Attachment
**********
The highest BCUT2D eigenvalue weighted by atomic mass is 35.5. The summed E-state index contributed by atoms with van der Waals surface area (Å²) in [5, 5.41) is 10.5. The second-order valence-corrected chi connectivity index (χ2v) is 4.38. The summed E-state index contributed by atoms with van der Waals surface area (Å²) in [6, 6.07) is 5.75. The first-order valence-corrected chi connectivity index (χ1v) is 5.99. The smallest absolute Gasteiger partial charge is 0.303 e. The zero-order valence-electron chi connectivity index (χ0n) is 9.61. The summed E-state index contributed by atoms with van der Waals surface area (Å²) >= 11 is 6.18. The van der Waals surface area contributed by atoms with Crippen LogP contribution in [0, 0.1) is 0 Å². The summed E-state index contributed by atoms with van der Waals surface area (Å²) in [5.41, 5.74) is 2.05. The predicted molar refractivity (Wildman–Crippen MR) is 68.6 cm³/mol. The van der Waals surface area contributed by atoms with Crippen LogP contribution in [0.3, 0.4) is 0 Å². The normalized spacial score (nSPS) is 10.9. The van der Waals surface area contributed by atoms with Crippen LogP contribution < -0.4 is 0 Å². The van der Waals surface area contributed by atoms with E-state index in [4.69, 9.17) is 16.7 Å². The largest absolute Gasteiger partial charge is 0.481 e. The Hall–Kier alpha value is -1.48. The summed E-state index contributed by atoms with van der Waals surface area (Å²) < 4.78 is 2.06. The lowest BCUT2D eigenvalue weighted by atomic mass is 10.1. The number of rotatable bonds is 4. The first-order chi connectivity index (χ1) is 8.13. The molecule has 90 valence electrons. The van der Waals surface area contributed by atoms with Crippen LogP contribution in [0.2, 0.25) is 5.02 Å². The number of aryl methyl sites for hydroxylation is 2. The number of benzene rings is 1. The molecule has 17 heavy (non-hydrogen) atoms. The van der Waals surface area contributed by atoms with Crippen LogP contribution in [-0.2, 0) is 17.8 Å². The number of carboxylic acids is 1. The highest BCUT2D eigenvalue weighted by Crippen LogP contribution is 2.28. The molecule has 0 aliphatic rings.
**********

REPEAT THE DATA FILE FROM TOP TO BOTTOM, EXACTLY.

The highest BCUT2D eigenvalue weighted by atomic mass is 35.5. The summed E-state index contributed by atoms with van der Waals surface area (Å²) in [5, 5.41) is 10.5. The second-order valence-corrected chi connectivity index (χ2v) is 4.38. The summed E-state index contributed by atoms with van der Waals surface area (Å²) in [6, 6.07) is 5.75. The first-order valence-corrected chi connectivity index (χ1v) is 5.99. The smallest absolute Gasteiger partial charge is 0.303 e. The zero-order valence-electron chi connectivity index (χ0n) is 9.61. The summed E-state index contributed by atoms with van der Waals surface area (Å²) >= 11 is 6.18. The van der Waals surface area contributed by atoms with Crippen LogP contribution in [0, 0.1) is 0 Å². The summed E-state index contributed by atoms with van der Waals surface area (Å²) in [5.41, 5.74) is 2.05. The predicted molar refractivity (Wildman–Crippen MR) is 68.6 cm³/mol. The van der Waals surface area contributed by atoms with Crippen LogP contribution in [0.3, 0.4) is 0 Å². The normalized spacial score (nSPS) is 10.9. The van der Waals surface area contributed by atoms with Crippen LogP contribution < -0.4 is 0 Å². The van der Waals surface area contributed by atoms with E-state index in [4.69, 9.17) is 16.7 Å². The largest absolute Gasteiger partial charge is 0.481 e. The Hall–Kier alpha value is -1.48. The summed E-state index contributed by atoms with van der Waals surface area (Å²) < 4.78 is 2.06. The lowest BCUT2D eigenvalue weighted by atomic mass is 10.1. The number of rotatable bonds is 4. The first-order chi connectivity index (χ1) is 8.13. The molecule has 90 valence electrons. The van der Waals surface area contributed by atoms with Crippen LogP contribution in [0.2, 0.25) is 5.02 Å². The number of aryl methyl sites for hydroxylation is 2. The number of benzene rings is 1. The molecule has 17 heavy (non-hydrogen) atoms. The van der Waals surface area contributed by atoms with Crippen LogP contribution in [-0.2, 0) is 17.8 Å². The number of carboxylic acids is 1. The highest BCUT2D eigenvalue weighted by Crippen LogP contribution is 2.28. The molecule has 0 aliphatic rings.